HERE'S a thought-provoking editorial from the Prince...


HERE'S a thought-provoking editorial from the Prince George's Journal:

"For some people, bumper stickers and window decals aren't enough. They have to make a statement with their license plates as well. There are vanity tags (FOXY, GODSGIFT, 2FINE and such for those modest souls). Message tags, often written in shorthand only the driver or 'Wheel of Fortune' aficionados can understand. And Bay tags, for the environmentally conscious individual.

"New on the horizon, the distant horizon, are education tags. A former Frederick County school teacher, concerned with dwindling funds for schools, believes the tags could generate much needed revenue for school construction. She's probably right. Cathy Ausherman's vision of tags adorned with little red schoolhouses is already a reality in at least one other state.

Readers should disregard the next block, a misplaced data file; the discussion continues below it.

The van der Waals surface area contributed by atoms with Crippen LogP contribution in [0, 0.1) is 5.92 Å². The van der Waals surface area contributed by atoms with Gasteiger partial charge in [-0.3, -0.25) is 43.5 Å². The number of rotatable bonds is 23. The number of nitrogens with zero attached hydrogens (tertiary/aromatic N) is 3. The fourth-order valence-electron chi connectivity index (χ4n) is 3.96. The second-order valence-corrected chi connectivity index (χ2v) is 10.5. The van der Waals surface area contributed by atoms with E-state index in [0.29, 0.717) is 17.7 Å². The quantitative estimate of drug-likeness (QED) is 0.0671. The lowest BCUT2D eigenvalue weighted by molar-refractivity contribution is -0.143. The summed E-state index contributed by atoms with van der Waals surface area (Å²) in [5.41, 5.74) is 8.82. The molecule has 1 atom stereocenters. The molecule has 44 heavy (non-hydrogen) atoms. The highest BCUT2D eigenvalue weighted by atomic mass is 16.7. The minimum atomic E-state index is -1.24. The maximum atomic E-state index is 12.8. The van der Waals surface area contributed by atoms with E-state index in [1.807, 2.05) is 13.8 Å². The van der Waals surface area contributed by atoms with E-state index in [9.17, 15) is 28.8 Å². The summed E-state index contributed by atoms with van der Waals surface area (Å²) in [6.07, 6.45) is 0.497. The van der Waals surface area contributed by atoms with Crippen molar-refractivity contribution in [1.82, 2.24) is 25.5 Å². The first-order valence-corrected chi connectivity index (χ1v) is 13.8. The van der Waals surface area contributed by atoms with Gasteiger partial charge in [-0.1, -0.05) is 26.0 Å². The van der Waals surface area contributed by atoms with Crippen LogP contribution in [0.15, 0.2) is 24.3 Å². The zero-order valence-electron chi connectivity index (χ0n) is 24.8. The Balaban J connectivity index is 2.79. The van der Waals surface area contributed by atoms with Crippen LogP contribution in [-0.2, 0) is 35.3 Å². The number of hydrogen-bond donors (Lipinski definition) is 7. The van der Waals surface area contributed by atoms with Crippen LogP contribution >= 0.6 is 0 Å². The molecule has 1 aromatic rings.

"In Alabama, such tags generated $695,000 for fiscal year 1994, according the Annual Statistical Report for Alabama. So far this fiscal year, the tags have generated $234,870 in revenue.

"In Alabama, regular tags for a passenger vehicle cost $23 plus property tax and issuance fee, said a spokesman for Motor Vehicle Registration. The education tags cost an additional $15, he said. Drivers can designate to which school district their extra license fee will go.

"With everyone looking for a way to fund schools without having to cut other programs or dip into rainy-day funds, this seems like a sound idea. There's one catch, though. Maryland law prohibits having more than one commemorative license plate at a time. Currently, the Bay plates, which expire in 1996, are the state's commemorative plate. Further, the plates are supposed to have some historical, environmental or geographical link to the state.

"This shouldn't be a deterrent. Lawmakers should put their heads together and find a way to make it happen. The Bay tags, which have done a brisk business since their introduction, still sell at a rate of 1,000 a week. Since 1991, some $6 million has been raised for the Chesapeake Bay Trust. Surely as many people care about education and would be willing to put their money where their mouths are."

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